As wildfires burned millions of acres on the West Coast, senior living providers in the region grappled with another problem in addition to the pandemic: thick smoke and poor air quality.
Last week, countless people along the West Coast woke up to “apocalyptic” orange and red skies as historic wildfires burned millions of acres of land in California. The fires sent plumes of smoke into the atmosphere, turning parts of the Golden State and the Pacific Northwest into hazardous zones with air quality rivaling the worst spots in the world. So far, at least 24 people have died and thousands more have had to evacuate their homes as a result of the fires.
This prompted some senior living providers — including Brookdale Senior Living (NYSE: BKD) and Frontier Management — to evacuate a handful of communities in some of the hardest-hit areas in accordance with local requirements. And even where senior living residents haven’t had to evacuate, they are still feeling the effects on their health and daily routines on top of the challenges of the Covid-19 pandemic.
For instance, members of the California Assisted Living Association (CALA) are experiencing the same air quality issues as most Californians, according to Sally Michael, the organization’s president and CEO. The organization has so far aided some communities that evacuated due to the wildfires.
“This has affected residents of assisted living in the same way it has affected everyone in the areas where air quality is bad: they stay inside and limit physical activity outside,” Michael told SHN. “Residents who have any health issues are always encouraged to stay in close contact with their personal physician and assisted living provides support to that end.”
The Oregon Health Care Association (OHCA) counts about 60 long-term care facilities that were evacuated and one that was destroyed by the wildfire. The association’s member communities are also working with the state of Oregon and the U.S. Centers for Disease Control & Prevention (CDC) for support and assistance, according to OHCA Communications Coordinator Catherine Van.
“State agencies and OHCA are communicating additional reminders and strategies to providers on continued diligence with infection prevention measures to limit the exposure of Covid-19, and on following recommendations from the public health officials on staying indoors due to poor air quality,” Van told SHN.
Brentwood, Tennessee-based Brookdale — the nation’s largest senior living provider with 737 communities — was forced to evacuate a community in Medford, Oregon, last week as conditions deteriorated. That community’s residents were relocated to a hotel in Corvallis, Oregon, and are expected to return to their home Tuesday, according to Heather Hunter, a public relations project manager with Brookdale.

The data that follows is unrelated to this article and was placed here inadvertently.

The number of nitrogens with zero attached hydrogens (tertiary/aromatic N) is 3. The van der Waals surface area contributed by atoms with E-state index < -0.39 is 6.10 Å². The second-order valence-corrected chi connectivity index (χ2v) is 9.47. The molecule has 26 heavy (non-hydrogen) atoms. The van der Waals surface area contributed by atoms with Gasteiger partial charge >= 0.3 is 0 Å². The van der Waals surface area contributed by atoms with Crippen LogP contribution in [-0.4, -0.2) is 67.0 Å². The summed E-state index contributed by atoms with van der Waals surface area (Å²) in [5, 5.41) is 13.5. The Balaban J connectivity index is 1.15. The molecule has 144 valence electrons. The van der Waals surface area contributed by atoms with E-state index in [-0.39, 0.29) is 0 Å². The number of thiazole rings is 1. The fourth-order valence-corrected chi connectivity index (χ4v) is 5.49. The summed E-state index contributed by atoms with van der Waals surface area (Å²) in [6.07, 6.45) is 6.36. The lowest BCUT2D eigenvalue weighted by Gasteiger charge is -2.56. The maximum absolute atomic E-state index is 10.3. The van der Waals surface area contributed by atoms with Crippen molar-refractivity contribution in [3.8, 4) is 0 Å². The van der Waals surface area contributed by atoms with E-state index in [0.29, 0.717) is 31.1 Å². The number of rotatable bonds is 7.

To help mitigate hazardous air quality conditions, the provider installed “air-scrubbers” at the community in Medford. Brookdale also is monitoring those residents for respiratory effects. Brookdale’s communities are stocked with water, food and supplies, including N95 masks and face coverings, hand sanitizer and disinfectants, and the company has contracts in place with its food and water distributors to provide emergency supplies as needed.
Portland, Oregon-based Frontier, meanwhile, is dealing with poor outdoor air quality at nearly all of its Western U.S. locations. The provider evacuated and safely relocated residents at two of its communities near Portland, Oregon, due to the air quality, even as the fire itself posed little threat to either community. The company was also prepared to evacuate several others in the Willamette Valley and Southern Oregon regions, but ultimately didn’t need to.
Despite the disruptions from the wildfires, Frontier’s infection control policies surrounding social distancing and minimal visits may have helped it avoid the most devastating or hazardous conditions, according to President and CEO Greg Roderick.
“[The poor air quality] is being mitigated through keeping exit doors and windows closed, changing and cleaning air filtration systems and educating both staff and residents on these practices,” Frontier told Senior Housing News.
Although Roderick said move-ins naturally slow during disruptions such as those posed by wildfires, these events are usually short-lived and thus aren’t expected to cause lasting challenges for Frontier. As such, the company does not currently plan to change its growth or management strategy along the West Coast, where multiple devastating fires have burned and spread in recent years.
“We are always prepared to manage through emergency conditions, at every location nationally, as that is part of our licensing guidelines and something that we take very seriously,” Roderick said.